Foods marketed as Natural Health Products.
Food submissions (TMAL, NFN, FAS), Health claim substantiation & supplement labeling. In Canada, food products can be either compliant or non-compliant. Compliant foods require only proper labeling with no pre-market approval process. The labels are bilingual and we can help create your bilingual label. Non-compliant foods may require pre-market approval before coming to market, such as genetically modified foods, foods fortified with vitamins/minerals/amino acids, and products which may be considered novel. We can help improve your compliance which will help get your products to market sooner.
Manufacturers of food-NHPs being transitioned to the food regulatory stream and not requiring reformulation, will be provided a transition period for the new allergen labeling requirements rather than being immediately subject to the new regulations on August 4, 2012. These products must fully comply with the enhanced food allergen labeling requirements along with all other labeling requirements by March 2014.
Temporary Marketing Authorizations (TMAs)
It is anticipated that most products at the food-NHP crossing point will need to be transitioned through TMAs, but some products may not require TMAs if they are already compliant foods. Furthermore, some products may not be eligible for TMAs without reformulation (or the need to change representation so as to not be confused for a food), if they have been identified as unsuitable to be sold as foods following a risk-based review.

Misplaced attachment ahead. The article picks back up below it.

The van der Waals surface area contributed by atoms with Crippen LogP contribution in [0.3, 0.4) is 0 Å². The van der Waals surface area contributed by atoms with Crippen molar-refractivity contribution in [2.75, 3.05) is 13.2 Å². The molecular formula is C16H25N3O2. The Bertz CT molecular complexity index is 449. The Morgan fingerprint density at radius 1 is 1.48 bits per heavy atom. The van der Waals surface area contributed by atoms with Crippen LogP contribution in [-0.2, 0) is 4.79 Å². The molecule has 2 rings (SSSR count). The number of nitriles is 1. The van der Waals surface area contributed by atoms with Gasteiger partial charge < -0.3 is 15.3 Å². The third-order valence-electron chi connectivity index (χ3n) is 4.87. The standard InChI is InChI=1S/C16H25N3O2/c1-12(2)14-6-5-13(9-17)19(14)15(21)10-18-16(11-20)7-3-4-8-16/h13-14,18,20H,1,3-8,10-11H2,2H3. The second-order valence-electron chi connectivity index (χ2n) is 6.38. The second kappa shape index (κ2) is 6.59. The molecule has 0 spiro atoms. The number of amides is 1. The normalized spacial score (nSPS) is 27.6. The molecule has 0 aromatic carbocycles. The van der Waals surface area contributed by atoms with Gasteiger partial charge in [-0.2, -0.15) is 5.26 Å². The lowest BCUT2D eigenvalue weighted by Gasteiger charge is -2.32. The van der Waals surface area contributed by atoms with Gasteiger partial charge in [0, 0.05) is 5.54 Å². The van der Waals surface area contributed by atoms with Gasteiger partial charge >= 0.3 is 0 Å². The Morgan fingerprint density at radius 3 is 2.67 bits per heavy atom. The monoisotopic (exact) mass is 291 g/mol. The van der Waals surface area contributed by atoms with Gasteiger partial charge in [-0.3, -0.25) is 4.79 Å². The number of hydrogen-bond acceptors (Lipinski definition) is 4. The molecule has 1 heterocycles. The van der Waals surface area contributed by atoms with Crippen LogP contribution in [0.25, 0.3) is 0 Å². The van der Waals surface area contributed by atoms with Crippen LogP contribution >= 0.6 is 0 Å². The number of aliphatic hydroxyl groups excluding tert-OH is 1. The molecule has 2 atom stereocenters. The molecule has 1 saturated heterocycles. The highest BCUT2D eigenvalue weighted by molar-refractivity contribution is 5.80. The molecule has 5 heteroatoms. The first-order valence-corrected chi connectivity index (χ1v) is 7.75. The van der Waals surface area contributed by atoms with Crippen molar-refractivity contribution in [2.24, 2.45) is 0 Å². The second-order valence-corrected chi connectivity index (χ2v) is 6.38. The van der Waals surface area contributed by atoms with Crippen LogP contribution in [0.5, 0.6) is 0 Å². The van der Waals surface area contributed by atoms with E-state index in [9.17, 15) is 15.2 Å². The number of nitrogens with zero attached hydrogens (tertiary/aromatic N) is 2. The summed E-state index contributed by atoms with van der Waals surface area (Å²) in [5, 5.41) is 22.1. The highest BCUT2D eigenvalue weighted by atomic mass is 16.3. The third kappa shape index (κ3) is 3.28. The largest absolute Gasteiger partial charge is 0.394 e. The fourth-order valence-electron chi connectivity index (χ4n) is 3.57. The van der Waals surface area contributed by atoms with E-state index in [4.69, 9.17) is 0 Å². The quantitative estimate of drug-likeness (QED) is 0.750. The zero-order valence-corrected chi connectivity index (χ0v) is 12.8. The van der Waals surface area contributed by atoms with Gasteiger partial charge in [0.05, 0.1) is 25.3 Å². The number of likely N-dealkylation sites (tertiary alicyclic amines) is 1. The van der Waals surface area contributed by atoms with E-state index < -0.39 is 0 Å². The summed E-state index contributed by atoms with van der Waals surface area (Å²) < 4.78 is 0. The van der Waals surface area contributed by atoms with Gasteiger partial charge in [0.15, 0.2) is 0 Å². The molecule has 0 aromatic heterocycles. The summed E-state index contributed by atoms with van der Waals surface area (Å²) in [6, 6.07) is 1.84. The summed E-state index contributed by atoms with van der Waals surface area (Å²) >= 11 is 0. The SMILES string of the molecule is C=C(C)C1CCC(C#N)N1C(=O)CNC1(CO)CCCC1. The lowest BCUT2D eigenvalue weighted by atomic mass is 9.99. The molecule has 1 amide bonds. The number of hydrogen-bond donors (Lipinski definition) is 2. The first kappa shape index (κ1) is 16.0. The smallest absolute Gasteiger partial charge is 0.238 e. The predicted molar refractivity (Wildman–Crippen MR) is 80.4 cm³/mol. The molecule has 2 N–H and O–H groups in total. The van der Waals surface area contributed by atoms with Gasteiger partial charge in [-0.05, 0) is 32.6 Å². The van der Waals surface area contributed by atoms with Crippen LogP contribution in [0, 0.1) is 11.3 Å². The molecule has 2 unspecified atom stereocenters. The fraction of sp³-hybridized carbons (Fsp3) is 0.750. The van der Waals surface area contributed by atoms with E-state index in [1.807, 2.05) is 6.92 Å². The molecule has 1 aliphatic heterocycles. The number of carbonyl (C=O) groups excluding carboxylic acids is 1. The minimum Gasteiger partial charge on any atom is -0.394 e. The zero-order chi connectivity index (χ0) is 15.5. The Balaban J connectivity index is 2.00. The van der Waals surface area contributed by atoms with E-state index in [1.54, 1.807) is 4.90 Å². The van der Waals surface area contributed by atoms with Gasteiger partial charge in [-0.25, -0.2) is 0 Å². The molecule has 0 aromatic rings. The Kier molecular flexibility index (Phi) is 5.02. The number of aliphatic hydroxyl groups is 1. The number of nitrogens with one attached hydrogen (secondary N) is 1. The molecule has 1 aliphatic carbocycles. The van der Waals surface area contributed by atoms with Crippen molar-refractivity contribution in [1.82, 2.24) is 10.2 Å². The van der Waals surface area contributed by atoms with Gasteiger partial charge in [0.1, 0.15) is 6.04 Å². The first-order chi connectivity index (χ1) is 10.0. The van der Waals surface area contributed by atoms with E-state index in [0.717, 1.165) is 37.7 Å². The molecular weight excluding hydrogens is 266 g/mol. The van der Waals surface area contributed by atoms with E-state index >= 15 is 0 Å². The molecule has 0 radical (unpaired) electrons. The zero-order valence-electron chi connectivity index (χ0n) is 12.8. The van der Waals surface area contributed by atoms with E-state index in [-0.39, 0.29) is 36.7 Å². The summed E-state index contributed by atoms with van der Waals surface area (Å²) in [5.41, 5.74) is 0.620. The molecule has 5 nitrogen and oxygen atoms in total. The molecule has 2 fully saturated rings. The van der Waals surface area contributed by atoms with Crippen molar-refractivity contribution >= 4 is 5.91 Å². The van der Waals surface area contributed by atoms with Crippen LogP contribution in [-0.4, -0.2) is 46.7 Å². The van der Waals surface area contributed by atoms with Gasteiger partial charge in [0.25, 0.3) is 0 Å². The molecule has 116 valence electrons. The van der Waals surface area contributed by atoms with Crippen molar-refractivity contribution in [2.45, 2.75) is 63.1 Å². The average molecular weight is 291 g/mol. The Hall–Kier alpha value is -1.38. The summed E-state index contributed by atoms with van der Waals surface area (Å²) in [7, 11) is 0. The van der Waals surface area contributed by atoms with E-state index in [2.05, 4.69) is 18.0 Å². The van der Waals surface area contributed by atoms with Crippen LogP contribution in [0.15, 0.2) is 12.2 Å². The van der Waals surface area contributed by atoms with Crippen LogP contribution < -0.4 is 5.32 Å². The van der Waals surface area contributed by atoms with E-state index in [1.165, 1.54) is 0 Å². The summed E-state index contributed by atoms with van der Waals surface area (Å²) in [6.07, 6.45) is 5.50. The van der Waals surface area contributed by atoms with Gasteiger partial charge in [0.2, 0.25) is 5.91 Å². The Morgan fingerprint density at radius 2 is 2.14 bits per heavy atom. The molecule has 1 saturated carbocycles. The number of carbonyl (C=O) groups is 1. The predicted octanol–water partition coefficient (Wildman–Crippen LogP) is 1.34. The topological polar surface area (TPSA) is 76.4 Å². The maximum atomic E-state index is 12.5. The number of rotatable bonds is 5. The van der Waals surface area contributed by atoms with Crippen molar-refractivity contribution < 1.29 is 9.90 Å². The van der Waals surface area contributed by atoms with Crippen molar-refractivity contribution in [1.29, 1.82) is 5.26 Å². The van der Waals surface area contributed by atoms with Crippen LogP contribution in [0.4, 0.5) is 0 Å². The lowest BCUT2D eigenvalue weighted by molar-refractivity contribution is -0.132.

Regulations for Selling Food products in Canada Health Canada is responsible for regulating and setting standards for foods and natural health products in Canada. Health Canada’s Natural Health Products Directorate (NHPD) regulates the sale of natural health products such as herbal drinks. Health Canada’s Food Directorate regulates the sale of foods. In the case of NHPs, the Canadian Food Inspection Agency (CFIA) becomes involved when natural health products are imported into Canada, as it is responsible for inspecting all food and natural health product shipments coming into Canada. The CFIA takes its direction on what natural health products can and cannot be imported from the NHPD. In the case of foods, the CFIA has a much greater role enforcing safety and nutritional quality standards set by Health Canada.
If ya drink is intended for sale in Canada, the first thing issue is whether or not your product falls under the Natural Health Products Regulations. If it is your plan to make a health claim (recommended use or purpose) for the product, then usually it automatically becomes an NHP under the regulations. Even if you don’t plan to make a health claim, it will likely still be considered an NHP, depending on a number of factors. It is necessary to review the regulations to be certain of the status of your drink or other food product. If your product is an NHP then you will have to secure a site license plus a product license from the NNHPD.
If your product is classified as a food, then you do not need the NHPD licenses, but Health Canada’s food regulations will apply.